Geometry (all content)
The centroid of a triangle is the point at which the three medians intersect. To locate the centroid, draw each of the three medians (which connect the vertices of the triangle to the midpoints of the opposite sides). It is referred to as the "center of mass" or "balance point" of the triangle. Centroid divides medians in a ratio 2:3. Created by Sal Khan.
Want to join the conversation?
- I did not get how the 3-d triangle he drew was different from the 1st one. And why is it simpler for the math to draw 3d shapes? just wondering.(14 votes)
- If you look at the 2D proof in the next video, you see that the math is much more complex. With the 3D, Sal is able to use two zeros in each coordinate, which simplifies the equations.(9 votes)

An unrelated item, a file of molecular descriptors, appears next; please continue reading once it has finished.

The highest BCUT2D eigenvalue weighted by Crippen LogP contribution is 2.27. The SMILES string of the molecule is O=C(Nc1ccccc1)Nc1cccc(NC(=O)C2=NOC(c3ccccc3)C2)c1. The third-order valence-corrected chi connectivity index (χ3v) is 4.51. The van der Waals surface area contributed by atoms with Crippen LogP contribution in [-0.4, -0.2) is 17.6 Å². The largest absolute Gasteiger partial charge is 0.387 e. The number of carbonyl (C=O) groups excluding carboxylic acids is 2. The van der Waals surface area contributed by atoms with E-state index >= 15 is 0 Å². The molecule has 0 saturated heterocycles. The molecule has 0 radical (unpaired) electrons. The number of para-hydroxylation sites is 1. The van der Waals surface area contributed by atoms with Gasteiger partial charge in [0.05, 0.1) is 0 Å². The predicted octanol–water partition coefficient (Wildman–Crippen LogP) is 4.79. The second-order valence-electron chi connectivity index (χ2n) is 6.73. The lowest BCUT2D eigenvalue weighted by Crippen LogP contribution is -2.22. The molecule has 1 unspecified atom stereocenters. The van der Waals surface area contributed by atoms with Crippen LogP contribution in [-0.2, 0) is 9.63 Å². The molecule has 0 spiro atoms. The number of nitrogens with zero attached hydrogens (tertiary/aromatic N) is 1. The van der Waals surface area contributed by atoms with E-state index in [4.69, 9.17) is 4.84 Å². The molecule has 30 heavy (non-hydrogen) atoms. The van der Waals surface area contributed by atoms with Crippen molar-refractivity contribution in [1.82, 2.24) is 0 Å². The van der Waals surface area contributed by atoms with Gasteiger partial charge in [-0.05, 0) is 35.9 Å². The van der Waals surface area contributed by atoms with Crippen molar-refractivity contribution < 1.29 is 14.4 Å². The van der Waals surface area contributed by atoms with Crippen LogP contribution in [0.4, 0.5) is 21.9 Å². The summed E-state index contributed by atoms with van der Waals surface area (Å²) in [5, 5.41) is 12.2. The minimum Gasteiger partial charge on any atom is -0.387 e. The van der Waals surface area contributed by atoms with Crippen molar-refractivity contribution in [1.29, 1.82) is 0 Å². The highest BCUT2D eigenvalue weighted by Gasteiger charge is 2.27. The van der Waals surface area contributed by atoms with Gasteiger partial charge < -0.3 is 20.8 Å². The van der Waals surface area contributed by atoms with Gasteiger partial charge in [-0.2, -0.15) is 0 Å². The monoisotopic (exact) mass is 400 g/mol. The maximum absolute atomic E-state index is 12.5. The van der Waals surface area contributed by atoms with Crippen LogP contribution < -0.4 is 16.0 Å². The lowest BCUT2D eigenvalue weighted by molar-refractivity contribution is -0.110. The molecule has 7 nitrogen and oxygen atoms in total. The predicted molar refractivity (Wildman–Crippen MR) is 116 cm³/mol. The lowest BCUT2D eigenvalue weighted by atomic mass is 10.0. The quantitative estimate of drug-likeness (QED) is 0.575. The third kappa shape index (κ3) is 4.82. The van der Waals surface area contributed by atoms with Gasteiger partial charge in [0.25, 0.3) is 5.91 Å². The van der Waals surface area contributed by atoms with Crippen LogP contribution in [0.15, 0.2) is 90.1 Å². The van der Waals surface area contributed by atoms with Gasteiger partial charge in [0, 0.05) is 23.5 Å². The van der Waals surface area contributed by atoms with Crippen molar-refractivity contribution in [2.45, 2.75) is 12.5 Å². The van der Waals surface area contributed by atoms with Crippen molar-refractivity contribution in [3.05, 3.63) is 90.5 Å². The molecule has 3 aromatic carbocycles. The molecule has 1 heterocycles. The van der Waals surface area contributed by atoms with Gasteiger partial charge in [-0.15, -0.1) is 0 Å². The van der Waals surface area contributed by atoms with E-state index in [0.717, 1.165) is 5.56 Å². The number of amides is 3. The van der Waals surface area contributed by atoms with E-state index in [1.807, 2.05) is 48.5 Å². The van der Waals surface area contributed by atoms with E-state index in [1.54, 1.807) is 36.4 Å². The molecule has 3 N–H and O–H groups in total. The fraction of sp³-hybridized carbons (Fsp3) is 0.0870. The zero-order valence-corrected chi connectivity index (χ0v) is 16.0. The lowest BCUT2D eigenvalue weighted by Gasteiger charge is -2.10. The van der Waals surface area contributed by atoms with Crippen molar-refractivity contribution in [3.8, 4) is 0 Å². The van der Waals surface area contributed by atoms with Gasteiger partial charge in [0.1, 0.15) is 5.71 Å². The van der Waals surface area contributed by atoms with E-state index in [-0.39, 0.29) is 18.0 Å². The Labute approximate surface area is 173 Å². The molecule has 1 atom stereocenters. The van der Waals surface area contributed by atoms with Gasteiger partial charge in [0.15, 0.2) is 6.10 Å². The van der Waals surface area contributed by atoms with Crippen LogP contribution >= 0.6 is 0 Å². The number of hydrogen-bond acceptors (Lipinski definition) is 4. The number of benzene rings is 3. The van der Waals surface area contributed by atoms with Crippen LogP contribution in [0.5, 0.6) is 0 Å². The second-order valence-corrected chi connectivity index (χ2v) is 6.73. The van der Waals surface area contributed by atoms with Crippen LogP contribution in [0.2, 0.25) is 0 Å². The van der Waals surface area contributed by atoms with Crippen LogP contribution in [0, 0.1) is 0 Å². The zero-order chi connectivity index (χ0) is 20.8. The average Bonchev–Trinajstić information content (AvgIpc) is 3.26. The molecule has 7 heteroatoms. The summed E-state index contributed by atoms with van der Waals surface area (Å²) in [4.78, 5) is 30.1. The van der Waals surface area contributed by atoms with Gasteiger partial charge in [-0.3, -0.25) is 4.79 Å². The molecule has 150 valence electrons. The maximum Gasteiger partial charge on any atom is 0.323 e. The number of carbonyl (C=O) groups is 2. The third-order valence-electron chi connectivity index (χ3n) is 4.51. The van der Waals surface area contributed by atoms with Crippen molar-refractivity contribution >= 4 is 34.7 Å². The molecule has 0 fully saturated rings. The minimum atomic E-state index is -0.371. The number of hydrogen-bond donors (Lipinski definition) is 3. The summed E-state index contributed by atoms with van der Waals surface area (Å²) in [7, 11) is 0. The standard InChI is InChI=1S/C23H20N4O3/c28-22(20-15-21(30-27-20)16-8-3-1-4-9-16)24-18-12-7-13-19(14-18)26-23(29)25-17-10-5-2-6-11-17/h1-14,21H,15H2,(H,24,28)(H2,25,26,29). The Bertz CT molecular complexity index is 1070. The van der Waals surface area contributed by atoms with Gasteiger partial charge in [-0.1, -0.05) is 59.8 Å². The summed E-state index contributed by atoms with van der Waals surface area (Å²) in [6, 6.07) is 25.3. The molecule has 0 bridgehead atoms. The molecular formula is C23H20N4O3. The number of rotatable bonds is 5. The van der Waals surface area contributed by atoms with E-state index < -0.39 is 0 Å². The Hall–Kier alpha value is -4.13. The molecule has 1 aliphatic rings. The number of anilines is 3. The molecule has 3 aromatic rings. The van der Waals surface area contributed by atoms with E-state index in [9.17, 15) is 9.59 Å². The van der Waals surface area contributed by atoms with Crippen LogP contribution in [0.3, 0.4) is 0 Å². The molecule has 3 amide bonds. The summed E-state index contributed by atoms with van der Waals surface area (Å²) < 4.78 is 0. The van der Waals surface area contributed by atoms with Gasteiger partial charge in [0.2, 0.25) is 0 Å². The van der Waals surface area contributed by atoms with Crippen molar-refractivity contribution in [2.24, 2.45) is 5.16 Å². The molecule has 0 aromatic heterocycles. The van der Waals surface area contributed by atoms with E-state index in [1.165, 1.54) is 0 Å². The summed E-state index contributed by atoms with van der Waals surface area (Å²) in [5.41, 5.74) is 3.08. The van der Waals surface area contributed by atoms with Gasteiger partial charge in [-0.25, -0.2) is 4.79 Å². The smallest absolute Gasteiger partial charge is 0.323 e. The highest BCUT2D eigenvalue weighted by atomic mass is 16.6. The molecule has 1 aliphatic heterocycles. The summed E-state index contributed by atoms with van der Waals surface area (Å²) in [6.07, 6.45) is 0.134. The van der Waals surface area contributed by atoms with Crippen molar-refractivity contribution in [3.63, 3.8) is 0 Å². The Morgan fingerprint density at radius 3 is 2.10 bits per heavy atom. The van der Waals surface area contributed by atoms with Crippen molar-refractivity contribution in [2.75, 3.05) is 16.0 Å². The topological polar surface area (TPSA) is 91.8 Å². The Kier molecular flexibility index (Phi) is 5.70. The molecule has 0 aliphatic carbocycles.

- What is a vertex?(1 vote)
- is the median an angle bisector(5 votes)
- The definition of a median is the line segment from a vertex to the midpoint of the opposite side. It is also an angle bisector when the vertex is an angle in an equilateral triangle or the non-congruent angle of an isoceles triangle.(8 votes)
- when do we use a z axis?(4 votes)
- Are centroids only in triangles?(4 votes)
- At4:20. This proof seems to depend on the coordinates of the centroid being located at (a/3,b/3,c/3). I can't figure this out, and I don't like to take things on faith, especially in math. Can someone tell me why this is so or where I can find the answer?(4 votes)
- Each value is divided by 3 because that is the average. He summed all the coordinates for a, which were 3, and divided by that number, which is exactly what you do when you find an average: (a+0+0)/3. He did this for b and c and found the average values for each coordinate. This average value gives the centroid.(0 votes)